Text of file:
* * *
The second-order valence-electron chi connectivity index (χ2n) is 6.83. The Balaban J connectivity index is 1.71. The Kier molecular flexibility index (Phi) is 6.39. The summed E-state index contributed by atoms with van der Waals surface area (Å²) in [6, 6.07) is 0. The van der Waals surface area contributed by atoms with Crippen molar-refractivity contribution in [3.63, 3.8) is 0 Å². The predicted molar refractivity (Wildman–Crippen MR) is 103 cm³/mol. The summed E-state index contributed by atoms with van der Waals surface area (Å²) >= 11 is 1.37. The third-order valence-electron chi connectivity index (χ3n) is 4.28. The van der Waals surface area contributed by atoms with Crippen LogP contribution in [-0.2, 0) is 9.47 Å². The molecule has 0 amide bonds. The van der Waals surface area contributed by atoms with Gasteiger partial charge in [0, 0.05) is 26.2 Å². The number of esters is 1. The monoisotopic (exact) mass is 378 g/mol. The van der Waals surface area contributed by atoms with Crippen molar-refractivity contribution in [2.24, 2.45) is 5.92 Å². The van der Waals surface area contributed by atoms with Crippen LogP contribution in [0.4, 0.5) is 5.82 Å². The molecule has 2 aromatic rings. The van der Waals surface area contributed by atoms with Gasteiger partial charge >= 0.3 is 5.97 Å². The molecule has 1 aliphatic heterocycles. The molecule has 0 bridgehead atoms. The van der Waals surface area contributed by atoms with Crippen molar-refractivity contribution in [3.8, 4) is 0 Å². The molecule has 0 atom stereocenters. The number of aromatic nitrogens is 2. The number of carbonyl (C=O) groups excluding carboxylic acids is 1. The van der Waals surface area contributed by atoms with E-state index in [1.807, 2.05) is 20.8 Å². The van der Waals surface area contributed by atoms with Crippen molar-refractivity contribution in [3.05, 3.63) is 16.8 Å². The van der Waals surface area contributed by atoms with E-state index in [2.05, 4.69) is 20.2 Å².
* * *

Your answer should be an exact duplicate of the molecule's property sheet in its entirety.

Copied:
The second-order valence-electron chi connectivity index (χ2n) is 6.83. The Balaban J connectivity index is 1.71. The Kier molecular flexibility index (Phi) is 6.39. The summed E-state index contributed by atoms with van der Waals surface area (Å²) in [6, 6.07) is 0. The van der Waals surface area contributed by atoms with Crippen molar-refractivity contribution in [3.63, 3.8) is 0 Å². The predicted molar refractivity (Wildman–Crippen MR) is 103 cm³/mol. The summed E-state index contributed by atoms with van der Waals surface area (Å²) >= 11 is 1.37. The third-order valence-electron chi connectivity index (χ3n) is 4.28. The van der Waals surface area contributed by atoms with Crippen LogP contribution in [-0.2, 0) is 9.47 Å². The molecule has 0 amide bonds. The van der Waals surface area contributed by atoms with Gasteiger partial charge in [0, 0.05) is 26.2 Å². The number of esters is 1. The monoisotopic (exact) mass is 378 g/mol. The van der Waals surface area contributed by atoms with Crippen molar-refractivity contribution in [2.24, 2.45) is 5.92 Å². The van der Waals surface area contributed by atoms with Crippen LogP contribution in [0.4, 0.5) is 5.82 Å². The molecule has 2 aromatic rings. The van der Waals surface area contributed by atoms with Gasteiger partial charge >= 0.3 is 5.97 Å². The molecule has 1 aliphatic heterocycles. The molecule has 0 bridgehead atoms. The van der Waals surface area contributed by atoms with Crippen molar-refractivity contribution in [3.8, 4) is 0 Å². The molecule has 0 atom stereocenters. The number of aromatic nitrogens is 2. The number of carbonyl (C=O) groups excluding carboxylic acids is 1. The van der Waals surface area contributed by atoms with E-state index in [1.807, 2.05) is 20.8 Å². The van der Waals surface area contributed by atoms with Crippen molar-refractivity contribution in [3.05, 3.63) is 16.8 Å². The van der Waals surface area contributed by atoms with E-state index in [2.05, 4.69) is 20.2 Å².